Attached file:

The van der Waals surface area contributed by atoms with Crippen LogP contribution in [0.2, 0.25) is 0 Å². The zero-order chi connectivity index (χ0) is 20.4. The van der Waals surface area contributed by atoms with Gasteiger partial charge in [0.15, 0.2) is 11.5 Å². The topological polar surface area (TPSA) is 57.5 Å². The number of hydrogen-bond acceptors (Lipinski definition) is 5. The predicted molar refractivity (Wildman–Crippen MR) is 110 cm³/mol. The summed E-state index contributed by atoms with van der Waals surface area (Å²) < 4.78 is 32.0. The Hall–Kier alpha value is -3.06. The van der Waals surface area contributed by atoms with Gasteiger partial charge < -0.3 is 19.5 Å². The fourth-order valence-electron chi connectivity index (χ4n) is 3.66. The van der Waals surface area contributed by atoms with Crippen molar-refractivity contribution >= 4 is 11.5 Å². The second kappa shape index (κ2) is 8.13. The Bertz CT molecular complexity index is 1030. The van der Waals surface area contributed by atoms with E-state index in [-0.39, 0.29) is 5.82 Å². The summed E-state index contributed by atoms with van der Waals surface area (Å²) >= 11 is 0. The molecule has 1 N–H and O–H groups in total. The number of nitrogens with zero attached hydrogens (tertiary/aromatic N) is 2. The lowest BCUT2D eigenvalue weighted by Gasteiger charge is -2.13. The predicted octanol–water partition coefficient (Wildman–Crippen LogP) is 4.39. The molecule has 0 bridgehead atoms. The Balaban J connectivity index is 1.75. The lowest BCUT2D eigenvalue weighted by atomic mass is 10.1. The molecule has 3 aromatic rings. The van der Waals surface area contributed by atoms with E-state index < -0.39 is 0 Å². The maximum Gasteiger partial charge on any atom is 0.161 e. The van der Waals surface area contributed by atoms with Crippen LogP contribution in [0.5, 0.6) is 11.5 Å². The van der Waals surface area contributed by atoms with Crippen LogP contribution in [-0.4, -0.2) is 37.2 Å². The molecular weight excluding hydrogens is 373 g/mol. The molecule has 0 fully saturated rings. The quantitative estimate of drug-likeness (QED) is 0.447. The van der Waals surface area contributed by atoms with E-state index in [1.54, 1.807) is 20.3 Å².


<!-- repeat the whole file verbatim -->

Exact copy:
The van der Waals surface area contributed by atoms with Crippen LogP contribution in [0.2, 0.25) is 0 Å². The zero-order chi connectivity index (χ0) is 20.4. The van der Waals surface area contributed by atoms with Gasteiger partial charge in [0.15, 0.2) is 11.5 Å². The topological polar surface area (TPSA) is 57.5 Å². The number of hydrogen-bond acceptors (Lipinski definition) is 5. The predicted molar refractivity (Wildman–Crippen MR) is 110 cm³/mol. The summed E-state index contributed by atoms with van der Waals surface area (Å²) < 4.78 is 32.0. The Hall–Kier alpha value is -3.06. The van der Waals surface area contributed by atoms with Gasteiger partial charge < -0.3 is 19.5 Å². The fourth-order valence-electron chi connectivity index (χ4n) is 3.66. The van der Waals surface area contributed by atoms with Crippen molar-refractivity contribution >= 4 is 11.5 Å². The second kappa shape index (κ2) is 8.13. The Bertz CT molecular complexity index is 1030. The van der Waals surface area contributed by atoms with E-state index in [-0.39, 0.29) is 5.82 Å². The summed E-state index contributed by atoms with van der Waals surface area (Å²) >= 11 is 0. The molecule has 1 N–H and O–H groups in total. The number of nitrogens with zero attached hydrogens (tertiary/aromatic N) is 2. The lowest BCUT2D eigenvalue weighted by Gasteiger charge is -2.13. The predicted octanol–water partition coefficient (Wildman–Crippen LogP) is 4.39. The molecule has 0 bridgehead atoms. The Balaban J connectivity index is 1.75. The lowest BCUT2D eigenvalue weighted by atomic mass is 10.1. The molecule has 3 aromatic rings. The van der Waals surface area contributed by atoms with E-state index < -0.39 is 0 Å². The maximum Gasteiger partial charge on any atom is 0.161 e. The van der Waals surface area contributed by atoms with Crippen LogP contribution in [0.5, 0.6) is 11.5 Å². The van der Waals surface area contributed by atoms with Crippen LogP contribution in [-0.4, -0.2) is 37.2 Å². The molecular weight excluding hydrogens is 373 g/mol. The molecule has 0 fully saturated rings. The quantitative estimate of drug-likeness (QED) is 0.447. The van der Waals surface area contributed by atoms with E-state index in [1.54, 1.807) is 20.3 Å².